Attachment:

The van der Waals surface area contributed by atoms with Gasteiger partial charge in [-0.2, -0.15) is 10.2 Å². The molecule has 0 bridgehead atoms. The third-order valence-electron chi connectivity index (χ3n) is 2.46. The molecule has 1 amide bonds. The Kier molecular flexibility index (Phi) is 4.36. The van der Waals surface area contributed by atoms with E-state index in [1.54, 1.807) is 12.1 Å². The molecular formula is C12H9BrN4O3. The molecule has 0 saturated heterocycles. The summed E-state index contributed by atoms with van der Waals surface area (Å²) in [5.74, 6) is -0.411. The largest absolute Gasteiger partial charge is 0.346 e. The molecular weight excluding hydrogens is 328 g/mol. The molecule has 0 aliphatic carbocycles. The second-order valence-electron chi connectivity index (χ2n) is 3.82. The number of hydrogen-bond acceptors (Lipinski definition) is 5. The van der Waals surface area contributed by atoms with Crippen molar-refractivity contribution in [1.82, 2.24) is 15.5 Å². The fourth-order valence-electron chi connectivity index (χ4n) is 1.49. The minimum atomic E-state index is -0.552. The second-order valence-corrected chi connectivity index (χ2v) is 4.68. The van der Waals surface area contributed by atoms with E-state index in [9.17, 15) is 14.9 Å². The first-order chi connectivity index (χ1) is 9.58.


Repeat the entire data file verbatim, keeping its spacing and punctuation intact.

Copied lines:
The van der Waals surface area contributed by atoms with Gasteiger partial charge in [-0.2, -0.15) is 10.2 Å². The molecule has 0 bridgehead atoms. The third-order valence-electron chi connectivity index (χ3n) is 2.46. The molecule has 1 amide bonds. The Kier molecular flexibility index (Phi) is 4.36. The van der Waals surface area contributed by atoms with E-state index in [1.54, 1.807) is 12.1 Å². The molecular formula is C12H9BrN4O3. The molecule has 0 saturated heterocycles. The summed E-state index contributed by atoms with van der Waals surface area (Å²) in [5.74, 6) is -0.411. The largest absolute Gasteiger partial charge is 0.346 e. The molecular weight excluding hydrogens is 328 g/mol. The molecule has 0 aliphatic carbocycles. The second-order valence-electron chi connectivity index (χ2n) is 3.82. The number of hydrogen-bond acceptors (Lipinski definition) is 5. The van der Waals surface area contributed by atoms with Crippen molar-refractivity contribution in [1.82, 2.24) is 15.5 Å². The fourth-order valence-electron chi connectivity index (χ4n) is 1.49. The minimum atomic E-state index is -0.552. The second-order valence-corrected chi connectivity index (χ2v) is 4.68. The van der Waals surface area contributed by atoms with E-state index in [9.17, 15) is 14.9 Å². The first-order chi connectivity index (χ1) is 9.58.